BY SHAUN MUNRO
Rita Moreno: Just a Girl Who Decided to Go for It, 2021.
Directed by Mariem Pérez Riera.
A look at the life and work of Rita Moreno from her humble beginnings in Puerto Rico to her success on Broadway and in Hollywood.
Whether you know her from West Side Story, Oz, or more recently One Day at a Time, there’s little denying Rita Moreno’s statuesque presence in Hollywood, as is entertainingly highlighted in this broad-yet-illuminating portrait from filmmaker Mariem Pérez Riera.
Against the backdrop of the Puerto Rican singer-dancer-actress’ 87th birthday back in December 2018, Riera melds Moreno’s own blisteringly frank commentary with extensive archive footage and perspective from the family, friends, and colleagues who know her best.
Even if your knowledge of Moreno’s career is limited to her touchstone projects, she’s an irresistibly droll and charming subject, both through her hilariously irreverent observations and sheer strength of spirit despite her advancing years. Hell, she even still drives herself to and from the One Day at a Time set.
Though the documentary understandably trains much of its focus on West Side Story, it also breezily charts her more general, all-encompassing quest to become a “whole person” throughout her life, set against the thematic axis of Hollywood’s toxic underbelly.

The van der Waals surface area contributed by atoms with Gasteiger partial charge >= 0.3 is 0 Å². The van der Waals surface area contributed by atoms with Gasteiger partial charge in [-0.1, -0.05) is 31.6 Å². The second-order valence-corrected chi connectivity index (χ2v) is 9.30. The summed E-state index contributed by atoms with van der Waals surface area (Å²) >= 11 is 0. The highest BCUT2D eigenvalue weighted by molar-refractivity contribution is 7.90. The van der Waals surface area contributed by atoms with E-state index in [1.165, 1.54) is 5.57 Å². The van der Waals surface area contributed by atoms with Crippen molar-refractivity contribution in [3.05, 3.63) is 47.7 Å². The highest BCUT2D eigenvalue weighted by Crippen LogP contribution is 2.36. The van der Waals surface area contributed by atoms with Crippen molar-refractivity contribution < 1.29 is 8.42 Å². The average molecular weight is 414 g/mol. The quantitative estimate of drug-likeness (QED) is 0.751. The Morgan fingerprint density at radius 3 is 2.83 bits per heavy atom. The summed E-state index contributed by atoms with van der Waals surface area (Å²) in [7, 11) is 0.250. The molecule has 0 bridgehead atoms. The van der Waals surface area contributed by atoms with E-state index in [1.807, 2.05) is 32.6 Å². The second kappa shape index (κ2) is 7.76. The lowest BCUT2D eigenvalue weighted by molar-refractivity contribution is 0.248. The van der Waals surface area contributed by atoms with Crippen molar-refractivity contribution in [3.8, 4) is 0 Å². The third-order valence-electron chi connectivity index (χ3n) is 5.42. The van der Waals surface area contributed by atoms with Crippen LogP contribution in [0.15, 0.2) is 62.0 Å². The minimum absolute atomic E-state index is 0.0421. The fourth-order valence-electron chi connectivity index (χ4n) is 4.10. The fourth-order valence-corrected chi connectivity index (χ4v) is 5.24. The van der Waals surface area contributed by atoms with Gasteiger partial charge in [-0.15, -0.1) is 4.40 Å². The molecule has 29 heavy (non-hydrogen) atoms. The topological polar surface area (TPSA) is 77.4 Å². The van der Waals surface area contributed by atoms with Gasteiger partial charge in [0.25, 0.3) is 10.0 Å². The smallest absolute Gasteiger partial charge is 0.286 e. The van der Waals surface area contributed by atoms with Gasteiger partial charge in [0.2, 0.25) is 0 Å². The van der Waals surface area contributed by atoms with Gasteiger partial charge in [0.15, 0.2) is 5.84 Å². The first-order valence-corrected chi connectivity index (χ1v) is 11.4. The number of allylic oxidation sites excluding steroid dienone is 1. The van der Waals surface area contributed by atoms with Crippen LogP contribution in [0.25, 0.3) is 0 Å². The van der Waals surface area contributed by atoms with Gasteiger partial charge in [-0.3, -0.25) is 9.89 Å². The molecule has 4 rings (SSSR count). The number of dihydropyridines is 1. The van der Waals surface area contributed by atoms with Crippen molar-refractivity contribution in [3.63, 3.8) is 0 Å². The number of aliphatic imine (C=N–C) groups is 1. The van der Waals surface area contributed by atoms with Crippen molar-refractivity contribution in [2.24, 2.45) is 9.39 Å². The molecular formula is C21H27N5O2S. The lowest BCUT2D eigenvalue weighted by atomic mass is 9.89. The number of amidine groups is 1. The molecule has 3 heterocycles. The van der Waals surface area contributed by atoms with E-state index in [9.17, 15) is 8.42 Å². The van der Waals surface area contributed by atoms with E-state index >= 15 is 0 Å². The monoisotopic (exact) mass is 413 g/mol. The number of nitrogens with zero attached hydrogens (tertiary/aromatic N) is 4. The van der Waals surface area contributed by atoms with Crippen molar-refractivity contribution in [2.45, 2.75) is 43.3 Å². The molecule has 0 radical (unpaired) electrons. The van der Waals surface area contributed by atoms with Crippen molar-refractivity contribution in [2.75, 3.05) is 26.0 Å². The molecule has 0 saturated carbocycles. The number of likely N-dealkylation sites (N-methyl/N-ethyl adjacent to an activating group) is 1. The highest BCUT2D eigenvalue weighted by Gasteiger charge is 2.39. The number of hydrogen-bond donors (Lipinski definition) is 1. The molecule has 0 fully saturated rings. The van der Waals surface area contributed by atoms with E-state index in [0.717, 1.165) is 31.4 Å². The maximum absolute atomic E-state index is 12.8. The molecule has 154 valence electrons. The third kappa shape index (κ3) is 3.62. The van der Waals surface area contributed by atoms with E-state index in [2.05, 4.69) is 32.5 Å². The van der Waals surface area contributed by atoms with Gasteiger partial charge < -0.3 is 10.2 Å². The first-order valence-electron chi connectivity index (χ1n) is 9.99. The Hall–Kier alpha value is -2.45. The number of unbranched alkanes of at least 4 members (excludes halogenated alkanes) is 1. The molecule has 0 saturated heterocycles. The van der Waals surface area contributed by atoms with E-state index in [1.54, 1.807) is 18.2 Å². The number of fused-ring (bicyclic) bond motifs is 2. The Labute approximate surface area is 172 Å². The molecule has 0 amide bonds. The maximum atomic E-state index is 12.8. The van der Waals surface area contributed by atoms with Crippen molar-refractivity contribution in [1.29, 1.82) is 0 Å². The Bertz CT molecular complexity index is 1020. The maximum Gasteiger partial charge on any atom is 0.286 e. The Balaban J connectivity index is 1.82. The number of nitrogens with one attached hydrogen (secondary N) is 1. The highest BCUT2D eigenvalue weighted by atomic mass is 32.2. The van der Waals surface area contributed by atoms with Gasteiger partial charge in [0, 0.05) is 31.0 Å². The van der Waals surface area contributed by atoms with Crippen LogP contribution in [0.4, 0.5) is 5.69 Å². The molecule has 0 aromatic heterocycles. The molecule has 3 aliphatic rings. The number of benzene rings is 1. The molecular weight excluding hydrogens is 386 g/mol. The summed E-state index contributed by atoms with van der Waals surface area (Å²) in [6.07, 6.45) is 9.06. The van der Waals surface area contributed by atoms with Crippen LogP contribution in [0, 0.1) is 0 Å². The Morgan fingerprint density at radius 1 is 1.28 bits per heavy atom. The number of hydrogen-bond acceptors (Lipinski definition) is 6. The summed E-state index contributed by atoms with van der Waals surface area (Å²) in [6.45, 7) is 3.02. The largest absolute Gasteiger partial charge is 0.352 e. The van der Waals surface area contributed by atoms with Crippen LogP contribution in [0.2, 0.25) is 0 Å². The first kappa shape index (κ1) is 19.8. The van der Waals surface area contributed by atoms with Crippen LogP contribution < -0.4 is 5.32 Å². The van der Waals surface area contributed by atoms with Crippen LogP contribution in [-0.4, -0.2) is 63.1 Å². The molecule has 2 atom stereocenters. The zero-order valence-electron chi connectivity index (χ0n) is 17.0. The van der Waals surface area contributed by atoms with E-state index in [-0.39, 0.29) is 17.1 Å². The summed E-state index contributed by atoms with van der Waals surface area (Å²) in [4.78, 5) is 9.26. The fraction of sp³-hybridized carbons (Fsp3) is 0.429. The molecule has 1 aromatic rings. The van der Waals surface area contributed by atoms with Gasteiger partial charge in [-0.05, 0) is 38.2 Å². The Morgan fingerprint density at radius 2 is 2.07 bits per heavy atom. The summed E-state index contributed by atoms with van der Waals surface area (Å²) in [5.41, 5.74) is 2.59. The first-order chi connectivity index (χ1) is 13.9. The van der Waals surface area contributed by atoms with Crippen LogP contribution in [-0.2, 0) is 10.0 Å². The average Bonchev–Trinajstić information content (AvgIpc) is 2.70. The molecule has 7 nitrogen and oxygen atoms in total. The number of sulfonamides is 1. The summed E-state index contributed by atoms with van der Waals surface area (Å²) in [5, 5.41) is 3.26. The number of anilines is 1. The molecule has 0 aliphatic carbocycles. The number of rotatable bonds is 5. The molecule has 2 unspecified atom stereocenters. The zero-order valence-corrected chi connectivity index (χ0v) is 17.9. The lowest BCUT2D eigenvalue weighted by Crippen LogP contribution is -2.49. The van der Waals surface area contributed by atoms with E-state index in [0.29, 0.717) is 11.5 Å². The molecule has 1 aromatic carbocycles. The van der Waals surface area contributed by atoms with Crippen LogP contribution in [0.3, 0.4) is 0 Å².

Riera’s film captures the ebb and flow of both fame and happiness over a 70-year career, briefly tracing her humble origins as a Puerto Rican transplant to New York City in 1936, brought to the U.S. by her mother while her brother, Francisco, was heartbreakingly left behind with her father. Moreno encountered prejudice both from the white majority and also other immigrants competing for limited resources amid the miasma of the Great Depression, where dancing and singing for a living surely seemed a most distant possibility.
But by 16 years of age Moreno was the “breadwinner” for her family, and while styling herself as the “Puerto Rican Elizabeth Taylor” caught the eye of MGM’s Louis B. Mayer, in turn kickstarting her Hollywood career, it also led to a cycle of sexualisation and abuse. As a young contract player she was expected to go on staged dates with actors, laugh off harassment from studio big-wigs, and simply accept the predatory nature of an industry that preys on young, beautiful women. As one filmmaker told her, “Shut up and be sexy.”
Sadly Moreno has far more discomforting stories than this to tell; rape at the hands of an early agent, an obsessive, deeply unhealthy relationship with Marlon Brando which led to a botched abortion, and even a suicide attempt. Even her 45-year marriage to doctor Leonard Gordon is suffused with anguish due to their opposed life philosophies, to the extent that Moreno confesses she was relieved when he passed away in 2010, if regretful that she spent so much of her life in the relationship.